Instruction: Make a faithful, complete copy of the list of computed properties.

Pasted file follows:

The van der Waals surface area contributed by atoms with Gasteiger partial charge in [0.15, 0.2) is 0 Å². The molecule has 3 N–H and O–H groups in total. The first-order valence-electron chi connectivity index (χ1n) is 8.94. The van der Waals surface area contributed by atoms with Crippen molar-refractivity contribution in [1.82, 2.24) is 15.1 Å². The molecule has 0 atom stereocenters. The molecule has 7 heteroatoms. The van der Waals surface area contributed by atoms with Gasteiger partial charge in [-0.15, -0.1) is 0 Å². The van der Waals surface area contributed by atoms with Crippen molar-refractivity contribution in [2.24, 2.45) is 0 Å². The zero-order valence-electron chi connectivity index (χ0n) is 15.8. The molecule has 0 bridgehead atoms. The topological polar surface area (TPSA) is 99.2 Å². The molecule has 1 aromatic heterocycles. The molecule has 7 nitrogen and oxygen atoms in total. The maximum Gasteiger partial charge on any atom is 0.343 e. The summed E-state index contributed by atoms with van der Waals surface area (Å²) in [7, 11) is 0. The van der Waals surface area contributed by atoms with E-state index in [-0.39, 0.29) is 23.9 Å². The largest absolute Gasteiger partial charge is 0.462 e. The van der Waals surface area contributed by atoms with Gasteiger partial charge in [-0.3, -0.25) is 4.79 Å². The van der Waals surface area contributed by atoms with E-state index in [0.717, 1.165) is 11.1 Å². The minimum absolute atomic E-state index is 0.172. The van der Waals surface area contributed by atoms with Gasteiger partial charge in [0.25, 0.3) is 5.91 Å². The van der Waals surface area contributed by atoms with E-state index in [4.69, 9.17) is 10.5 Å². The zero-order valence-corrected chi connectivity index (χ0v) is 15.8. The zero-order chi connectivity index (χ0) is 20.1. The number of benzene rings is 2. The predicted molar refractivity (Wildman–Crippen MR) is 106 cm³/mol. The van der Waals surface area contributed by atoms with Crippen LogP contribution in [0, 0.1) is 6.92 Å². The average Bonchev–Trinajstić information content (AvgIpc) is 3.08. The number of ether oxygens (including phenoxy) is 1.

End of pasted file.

The van der Waals surface area contributed by atoms with Gasteiger partial charge in [0.15, 0.2) is 0 Å². The molecule has 3 N–H and O–H groups in total. The first-order valence-electron chi connectivity index (χ1n) is 8.94. The van der Waals surface area contributed by atoms with Crippen molar-refractivity contribution in [1.82, 2.24) is 15.1 Å². The molecule has 0 atom stereocenters. The molecule has 7 heteroatoms. The van der Waals surface area contributed by atoms with Gasteiger partial charge in [-0.15, -0.1) is 0 Å². The van der Waals surface area contributed by atoms with Crippen molar-refractivity contribution in [2.24, 2.45) is 0 Å². The zero-order valence-electron chi connectivity index (χ0n) is 15.8. The molecule has 0 bridgehead atoms. The topological polar surface area (TPSA) is 99.2 Å². The molecule has 1 aromatic heterocycles. The molecule has 7 nitrogen and oxygen atoms in total. The maximum Gasteiger partial charge on any atom is 0.343 e. The summed E-state index contributed by atoms with van der Waals surface area (Å²) in [7, 11) is 0. The van der Waals surface area contributed by atoms with E-state index in [-0.39, 0.29) is 23.9 Å². The largest absolute Gasteiger partial charge is 0.462 e. The van der Waals surface area contributed by atoms with Gasteiger partial charge in [-0.3, -0.25) is 4.79 Å². The van der Waals surface area contributed by atoms with E-state index in [0.717, 1.165) is 11.1 Å². The minimum absolute atomic E-state index is 0.172. The van der Waals surface area contributed by atoms with Gasteiger partial charge in [0.25, 0.3) is 5.91 Å². The van der Waals surface area contributed by atoms with E-state index in [4.69, 9.17) is 10.5 Å². The zero-order valence-corrected chi connectivity index (χ0v) is 15.8. The zero-order chi connectivity index (χ0) is 20.1. The number of benzene rings is 2. The predicted molar refractivity (Wildman–Crippen MR) is 106 cm³/mol. The van der Waals surface area contributed by atoms with Crippen LogP contribution in [0, 0.1) is 6.92 Å². The average Bonchev–Trinajstić information content (AvgIpc) is 3.08. The number of ether oxygens (including phenoxy) is 1.